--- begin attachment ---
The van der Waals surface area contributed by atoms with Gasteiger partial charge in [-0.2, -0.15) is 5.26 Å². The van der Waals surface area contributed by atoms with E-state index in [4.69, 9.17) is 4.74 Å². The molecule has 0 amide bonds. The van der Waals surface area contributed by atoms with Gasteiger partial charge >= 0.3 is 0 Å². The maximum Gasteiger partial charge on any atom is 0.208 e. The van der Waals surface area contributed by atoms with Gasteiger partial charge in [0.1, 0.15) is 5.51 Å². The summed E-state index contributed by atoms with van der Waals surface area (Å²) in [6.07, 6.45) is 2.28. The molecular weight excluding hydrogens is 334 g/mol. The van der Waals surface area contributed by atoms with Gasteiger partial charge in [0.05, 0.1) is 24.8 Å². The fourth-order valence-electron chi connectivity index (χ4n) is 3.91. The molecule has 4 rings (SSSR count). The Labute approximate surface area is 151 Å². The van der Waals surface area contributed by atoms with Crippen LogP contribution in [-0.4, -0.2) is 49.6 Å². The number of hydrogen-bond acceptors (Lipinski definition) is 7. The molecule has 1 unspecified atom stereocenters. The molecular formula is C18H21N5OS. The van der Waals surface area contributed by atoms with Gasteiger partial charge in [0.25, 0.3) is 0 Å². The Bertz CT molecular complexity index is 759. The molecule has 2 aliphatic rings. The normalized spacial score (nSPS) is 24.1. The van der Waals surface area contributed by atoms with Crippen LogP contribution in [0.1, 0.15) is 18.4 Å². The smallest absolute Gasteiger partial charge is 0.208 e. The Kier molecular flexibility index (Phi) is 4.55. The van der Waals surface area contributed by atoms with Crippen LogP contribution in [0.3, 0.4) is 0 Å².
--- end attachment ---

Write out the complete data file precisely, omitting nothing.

The van der Waals surface area contributed by atoms with Gasteiger partial charge in [-0.2, -0.15) is 5.26 Å². The van der Waals surface area contributed by atoms with E-state index in [4.69, 9.17) is 4.74 Å². The molecule has 0 amide bonds. The van der Waals surface area contributed by atoms with Gasteiger partial charge >= 0.3 is 0 Å². The maximum Gasteiger partial charge on any atom is 0.208 e. The van der Waals surface area contributed by atoms with Gasteiger partial charge in [0.1, 0.15) is 5.51 Å². The summed E-state index contributed by atoms with van der Waals surface area (Å²) in [6.07, 6.45) is 2.28. The molecular weight excluding hydrogens is 334 g/mol. The van der Waals surface area contributed by atoms with Gasteiger partial charge in [0.05, 0.1) is 24.8 Å². The fourth-order valence-electron chi connectivity index (χ4n) is 3.91. The molecule has 4 rings (SSSR count). The Labute approximate surface area is 151 Å². The van der Waals surface area contributed by atoms with Crippen LogP contribution in [-0.4, -0.2) is 49.6 Å². The number of hydrogen-bond acceptors (Lipinski definition) is 7. The molecule has 1 unspecified atom stereocenters. The molecular formula is C18H21N5OS. The van der Waals surface area contributed by atoms with Gasteiger partial charge in [0.25, 0.3) is 0 Å². The Bertz CT molecular complexity index is 759. The molecule has 2 aliphatic rings. The normalized spacial score (nSPS) is 24.1. The van der Waals surface area contributed by atoms with Crippen LogP contribution in [0.1, 0.15) is 18.4 Å². The smallest absolute Gasteiger partial charge is 0.208 e. The Kier molecular flexibility index (Phi) is 4.55. The van der Waals surface area contributed by atoms with Crippen LogP contribution in [0.3, 0.4) is 0 Å².